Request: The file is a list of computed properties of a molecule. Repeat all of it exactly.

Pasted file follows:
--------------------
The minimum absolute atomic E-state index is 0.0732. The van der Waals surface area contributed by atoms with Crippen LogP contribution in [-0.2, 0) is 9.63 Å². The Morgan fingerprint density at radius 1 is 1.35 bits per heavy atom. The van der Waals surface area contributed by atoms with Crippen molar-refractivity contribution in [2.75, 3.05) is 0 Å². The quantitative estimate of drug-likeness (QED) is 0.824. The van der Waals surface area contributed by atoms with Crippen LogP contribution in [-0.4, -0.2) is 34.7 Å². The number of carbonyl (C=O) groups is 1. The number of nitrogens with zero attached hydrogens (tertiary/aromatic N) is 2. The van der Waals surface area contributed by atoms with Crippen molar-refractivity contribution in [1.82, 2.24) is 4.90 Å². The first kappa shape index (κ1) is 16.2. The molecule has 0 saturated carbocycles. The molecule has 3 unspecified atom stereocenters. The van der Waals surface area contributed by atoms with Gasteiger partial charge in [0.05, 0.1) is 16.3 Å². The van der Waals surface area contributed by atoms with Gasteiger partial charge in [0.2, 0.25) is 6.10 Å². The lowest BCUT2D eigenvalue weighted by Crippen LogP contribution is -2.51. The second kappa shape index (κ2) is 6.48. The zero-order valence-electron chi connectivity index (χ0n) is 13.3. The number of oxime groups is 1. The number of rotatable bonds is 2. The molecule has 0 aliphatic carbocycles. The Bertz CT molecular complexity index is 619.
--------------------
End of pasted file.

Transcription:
The minimum absolute atomic E-state index is 0.0732. The van der Waals surface area contributed by atoms with Crippen LogP contribution in [-0.2, 0) is 9.63 Å². The Morgan fingerprint density at radius 1 is 1.35 bits per heavy atom. The van der Waals surface area contributed by atoms with Crippen molar-refractivity contribution in [2.75, 3.05) is 0 Å². The quantitative estimate of drug-likeness (QED) is 0.824. The van der Waals surface area contributed by atoms with Crippen LogP contribution in [-0.4, -0.2) is 34.7 Å². The number of carbonyl (C=O) groups is 1. The number of nitrogens with zero attached hydrogens (tertiary/aromatic N) is 2. The van der Waals surface area contributed by atoms with Crippen molar-refractivity contribution in [1.82, 2.24) is 4.90 Å². The first kappa shape index (κ1) is 16.2. The molecule has 0 saturated carbocycles. The molecule has 3 unspecified atom stereocenters. The van der Waals surface area contributed by atoms with Gasteiger partial charge in [0.05, 0.1) is 16.3 Å². The van der Waals surface area contributed by atoms with Gasteiger partial charge in [0.2, 0.25) is 6.10 Å². The lowest BCUT2D eigenvalue weighted by Crippen LogP contribution is -2.51. The second kappa shape index (κ2) is 6.48. The zero-order valence-electron chi connectivity index (χ0n) is 13.3. The number of oxime groups is 1. The number of rotatable bonds is 2. The molecule has 0 aliphatic carbocycles. The Bertz CT molecular complexity index is 619.